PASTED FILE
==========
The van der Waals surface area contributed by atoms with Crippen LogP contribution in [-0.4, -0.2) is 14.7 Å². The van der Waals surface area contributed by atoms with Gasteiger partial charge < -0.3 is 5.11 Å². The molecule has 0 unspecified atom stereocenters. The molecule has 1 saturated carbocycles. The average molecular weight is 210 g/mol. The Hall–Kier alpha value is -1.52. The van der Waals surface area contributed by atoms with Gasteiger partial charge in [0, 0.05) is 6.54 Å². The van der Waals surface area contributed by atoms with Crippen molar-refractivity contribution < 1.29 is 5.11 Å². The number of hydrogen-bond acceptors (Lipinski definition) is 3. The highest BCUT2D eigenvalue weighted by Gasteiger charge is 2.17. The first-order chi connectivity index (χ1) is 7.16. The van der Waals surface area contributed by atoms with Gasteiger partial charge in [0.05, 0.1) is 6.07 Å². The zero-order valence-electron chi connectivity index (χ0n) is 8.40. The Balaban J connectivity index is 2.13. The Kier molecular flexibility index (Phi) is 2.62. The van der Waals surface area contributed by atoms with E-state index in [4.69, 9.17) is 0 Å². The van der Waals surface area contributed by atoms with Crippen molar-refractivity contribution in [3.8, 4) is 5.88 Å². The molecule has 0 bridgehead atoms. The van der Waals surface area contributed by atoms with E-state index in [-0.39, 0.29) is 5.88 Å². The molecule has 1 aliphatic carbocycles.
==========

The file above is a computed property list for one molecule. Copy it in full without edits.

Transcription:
The van der Waals surface area contributed by atoms with Crippen LogP contribution in [-0.4, -0.2) is 14.7 Å². The van der Waals surface area contributed by atoms with Gasteiger partial charge < -0.3 is 5.11 Å². The molecule has 0 unspecified atom stereocenters. The molecule has 1 saturated carbocycles. The average molecular weight is 210 g/mol. The Hall–Kier alpha value is -1.52. The van der Waals surface area contributed by atoms with Gasteiger partial charge in [0, 0.05) is 6.54 Å². The van der Waals surface area contributed by atoms with Crippen molar-refractivity contribution < 1.29 is 5.11 Å². The number of hydrogen-bond acceptors (Lipinski definition) is 3. The highest BCUT2D eigenvalue weighted by Gasteiger charge is 2.17. The first-order chi connectivity index (χ1) is 7.16. The van der Waals surface area contributed by atoms with Gasteiger partial charge in [0.05, 0.1) is 6.07 Å². The zero-order valence-electron chi connectivity index (χ0n) is 8.40. The Balaban J connectivity index is 2.13. The Kier molecular flexibility index (Phi) is 2.62. The van der Waals surface area contributed by atoms with E-state index in [4.69, 9.17) is 0 Å². The van der Waals surface area contributed by atoms with Crippen molar-refractivity contribution in [3.8, 4) is 5.88 Å². The molecule has 0 bridgehead atoms. The van der Waals surface area contributed by atoms with E-state index in [-0.39, 0.29) is 5.88 Å². The molecule has 1 aliphatic carbocycles.